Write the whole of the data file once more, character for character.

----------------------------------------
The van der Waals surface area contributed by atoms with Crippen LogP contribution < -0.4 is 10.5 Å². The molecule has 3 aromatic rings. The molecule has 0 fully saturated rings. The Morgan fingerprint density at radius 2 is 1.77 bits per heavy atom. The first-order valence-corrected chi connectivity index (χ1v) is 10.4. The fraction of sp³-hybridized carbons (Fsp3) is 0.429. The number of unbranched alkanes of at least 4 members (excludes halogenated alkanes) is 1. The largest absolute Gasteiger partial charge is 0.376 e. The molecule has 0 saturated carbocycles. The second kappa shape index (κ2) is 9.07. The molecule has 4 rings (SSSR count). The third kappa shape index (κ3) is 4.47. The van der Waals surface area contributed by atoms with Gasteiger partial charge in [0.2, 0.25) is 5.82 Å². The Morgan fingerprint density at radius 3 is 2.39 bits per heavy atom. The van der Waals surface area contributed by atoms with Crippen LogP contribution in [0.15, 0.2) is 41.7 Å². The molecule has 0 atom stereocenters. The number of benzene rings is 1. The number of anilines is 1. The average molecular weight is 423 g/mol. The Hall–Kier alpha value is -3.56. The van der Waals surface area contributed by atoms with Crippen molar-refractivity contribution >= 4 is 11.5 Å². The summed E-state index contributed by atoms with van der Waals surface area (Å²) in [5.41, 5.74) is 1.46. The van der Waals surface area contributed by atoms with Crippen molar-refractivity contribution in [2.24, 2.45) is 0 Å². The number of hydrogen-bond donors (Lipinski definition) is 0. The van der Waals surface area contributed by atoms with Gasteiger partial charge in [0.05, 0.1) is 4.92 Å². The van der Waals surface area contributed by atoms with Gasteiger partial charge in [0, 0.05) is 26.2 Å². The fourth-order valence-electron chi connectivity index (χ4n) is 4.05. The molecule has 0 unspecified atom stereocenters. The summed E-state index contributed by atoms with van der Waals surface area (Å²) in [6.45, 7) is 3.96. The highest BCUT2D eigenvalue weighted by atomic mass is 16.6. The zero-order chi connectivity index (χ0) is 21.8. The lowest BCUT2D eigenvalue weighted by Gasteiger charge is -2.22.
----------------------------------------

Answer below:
The van der Waals surface area contributed by atoms with Crippen LogP contribution < -0.4 is 10.5 Å². The molecule has 3 aromatic rings. The molecule has 0 fully saturated rings. The Morgan fingerprint density at radius 2 is 1.77 bits per heavy atom. The first-order valence-corrected chi connectivity index (χ1v) is 10.4. The fraction of sp³-hybridized carbons (Fsp3) is 0.429. The number of unbranched alkanes of at least 4 members (excludes halogenated alkanes) is 1. The largest absolute Gasteiger partial charge is 0.376 e. The molecule has 0 saturated carbocycles. The second kappa shape index (κ2) is 9.07. The molecule has 4 rings (SSSR count). The third kappa shape index (κ3) is 4.47. The van der Waals surface area contributed by atoms with Gasteiger partial charge in [0.2, 0.25) is 5.82 Å². The Morgan fingerprint density at radius 3 is 2.39 bits per heavy atom. The van der Waals surface area contributed by atoms with Crippen LogP contribution in [0.15, 0.2) is 41.7 Å². The molecule has 0 atom stereocenters. The number of benzene rings is 1. The number of anilines is 1. The average molecular weight is 423 g/mol. The Hall–Kier alpha value is -3.56. The van der Waals surface area contributed by atoms with Crippen molar-refractivity contribution >= 4 is 11.5 Å². The summed E-state index contributed by atoms with van der Waals surface area (Å²) in [5.41, 5.74) is 1.46. The van der Waals surface area contributed by atoms with Crippen molar-refractivity contribution in [2.24, 2.45) is 0 Å². The number of hydrogen-bond donors (Lipinski definition) is 0. The van der Waals surface area contributed by atoms with Gasteiger partial charge in [0.05, 0.1) is 4.92 Å². The van der Waals surface area contributed by atoms with Gasteiger partial charge in [0, 0.05) is 26.2 Å². The fourth-order valence-electron chi connectivity index (χ4n) is 4.05. The molecule has 0 unspecified atom stereocenters. The summed E-state index contributed by atoms with van der Waals surface area (Å²) in [6.45, 7) is 3.96. The highest BCUT2D eigenvalue weighted by atomic mass is 16.6. The zero-order chi connectivity index (χ0) is 21.8. The lowest BCUT2D eigenvalue weighted by Gasteiger charge is -2.22.